In 1966, Karl Popper published Of Clouds and Clocks, which compared systems that can be metered and measured with those that are indeterminate and, to paraphrase, elastic. These analogies can be easily extended into the world of cloud/utility computing, which is setting the standard for expecting the most from abstraction.
Historically, infrastructure has been a coral reef of siloed systems, created by the hunger of the business to deliver product. The shift to cloud superficially presents a framework solution, but only if terms such as ‘utility’ and ‘cloud’ and the enduring landscape for maintaining their advantages can be clearly defined. The opportunity for the CIO and his team is to understand this shift and to plan strategically to maintain the benefits, especially in larger organisations that can benefit massively from industrialising the innovation.
In theory, IT is strategic for most organisations by enabling a level of competitive differentiation. In practice, it is hard to allow this differentiation due to lower IT budgets and higher operational costs; processes and systems are fragmented, lack pattern, and are labour-intensive. To the business, IT is just the face at the window, with as much personality as a paper cup.
Cloud and utility computing are hyped as the saviours of infrastructure sprawl. Even so, seasoned architects have to scratch their heads and wonder which impossible thing to believe before breakfast. It can be harder for the CIO to make practical business sense out of the hype in the midst of blog-driven noise about what ‘cloud’ and ‘utility’ concepts actually are.
Defining the concepts
Utility computing is an approach to running a business that maximises cost control, quality of service and adaptability to change – the ‘Big Three’.
Services are standardised and delivered over a network, consumption is metered (clocked) at unit cost (price per transaction), and consumers are billed for usage and availability. Common examples in the datacentre are managed file transfer and identity management services and, on a broader scale, enterprise application platforms based on – more technically – server and broker farms.
Cloud computing is the architecture that supports the utility approach. Cloud will architect resilience, scalability and security, for example. Crucially, this shift allows the CIO to separate his concerns as metering and self-service are delivered to the business while IT delivers- an implementation through a cloud architecture. The opportunity for the CIO is to export architecture as a commercial behaviour.
In some organisations, business units have a tendency to pulverise attempts to consolidate platforms because they won’t share the pain of service development and it’s hard to test a business case that requires up-front investment in infrastructure. Interestingly, standards consortium the Open Group has a project entitled Cloud Business Artifacts, which aims to moderate cloud technical solutions for business requirements by asking questions like: ‘What is the business pain?’ and ‘How can cloud help?’. Business requirements are grouped into pain points, and aligned with cloud computing technical solution requirements.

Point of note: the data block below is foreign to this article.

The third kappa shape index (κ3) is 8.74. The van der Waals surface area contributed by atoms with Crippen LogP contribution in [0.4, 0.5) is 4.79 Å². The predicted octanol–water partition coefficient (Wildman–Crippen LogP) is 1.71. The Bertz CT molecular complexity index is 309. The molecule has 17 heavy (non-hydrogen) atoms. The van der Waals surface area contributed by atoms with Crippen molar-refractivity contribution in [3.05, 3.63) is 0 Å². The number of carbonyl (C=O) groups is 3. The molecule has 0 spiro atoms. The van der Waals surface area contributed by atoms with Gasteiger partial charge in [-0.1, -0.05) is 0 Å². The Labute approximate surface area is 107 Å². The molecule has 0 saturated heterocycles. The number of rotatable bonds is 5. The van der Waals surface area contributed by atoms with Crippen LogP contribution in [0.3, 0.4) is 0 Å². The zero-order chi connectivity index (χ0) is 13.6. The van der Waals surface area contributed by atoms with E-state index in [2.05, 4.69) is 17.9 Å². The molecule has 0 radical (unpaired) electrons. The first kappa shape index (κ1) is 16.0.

An example is the business requirement for timeliness and agility where a lack of IT flexibility results in siloed bundles, high investment and loss of competitiveness.
In brief, cloud can help by freeing the business from infrastructure costing and sizing through implementing portability and elasticity. The CIO can exploit initiatives like this as long as the utility metering model surfaces as a key requirement and cloud service providers can align their solution to it. For insourcing IT departments who want to exploit this model, cloud service providers are internal; a challenge in itself when ‘your mess for less’ – the outsourcing carrot – no longer applies.
There are three big ‘steel threads’ that hold the maturity bridge between dedicated silos and utility-based services:
Cost control – from low asset utilisation and high TCO to fully optimised IT with automated charge back;
Adaptability to change – from dedicated- systems to virtualised platforms;
Quality of service – from silo control to self-service portals.
There are a number of enduring activities that wrap around the steel threads, which have proven useful as part of strategic planning for utilities at each nudge between centralisation and utility services. These are summarised below.